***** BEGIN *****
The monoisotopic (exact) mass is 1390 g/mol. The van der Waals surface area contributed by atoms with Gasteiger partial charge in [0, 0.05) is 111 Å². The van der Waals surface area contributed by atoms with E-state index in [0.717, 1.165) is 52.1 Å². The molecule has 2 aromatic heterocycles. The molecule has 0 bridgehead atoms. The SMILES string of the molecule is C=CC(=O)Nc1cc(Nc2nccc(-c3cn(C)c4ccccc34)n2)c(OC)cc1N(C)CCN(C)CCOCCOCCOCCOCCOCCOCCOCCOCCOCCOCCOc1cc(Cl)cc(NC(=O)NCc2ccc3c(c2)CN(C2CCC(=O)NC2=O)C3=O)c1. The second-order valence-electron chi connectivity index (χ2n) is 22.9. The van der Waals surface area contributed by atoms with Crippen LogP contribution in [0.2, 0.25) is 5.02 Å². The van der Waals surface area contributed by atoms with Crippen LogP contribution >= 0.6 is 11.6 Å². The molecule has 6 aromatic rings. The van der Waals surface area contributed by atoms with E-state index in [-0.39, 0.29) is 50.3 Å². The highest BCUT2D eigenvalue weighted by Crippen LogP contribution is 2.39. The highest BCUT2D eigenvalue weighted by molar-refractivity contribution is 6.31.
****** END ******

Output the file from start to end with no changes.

The monoisotopic (exact) mass is 1390 g/mol. The van der Waals surface area contributed by atoms with Gasteiger partial charge in [0, 0.05) is 111 Å². The van der Waals surface area contributed by atoms with E-state index in [0.717, 1.165) is 52.1 Å². The molecule has 2 aromatic heterocycles. The molecule has 0 bridgehead atoms. The SMILES string of the molecule is C=CC(=O)Nc1cc(Nc2nccc(-c3cn(C)c4ccccc34)n2)c(OC)cc1N(C)CCN(C)CCOCCOCCOCCOCCOCCOCCOCCOCCOCCOCCOc1cc(Cl)cc(NC(=O)NCc2ccc3c(c2)CN(C2CCC(=O)NC2=O)C3=O)c1. The second-order valence-electron chi connectivity index (χ2n) is 22.9. The van der Waals surface area contributed by atoms with Crippen LogP contribution in [0.2, 0.25) is 5.02 Å². The van der Waals surface area contributed by atoms with Crippen LogP contribution >= 0.6 is 11.6 Å². The molecule has 6 aromatic rings. The van der Waals surface area contributed by atoms with E-state index in [-0.39, 0.29) is 50.3 Å². The highest BCUT2D eigenvalue weighted by Crippen LogP contribution is 2.39. The highest BCUT2D eigenvalue weighted by molar-refractivity contribution is 6.31.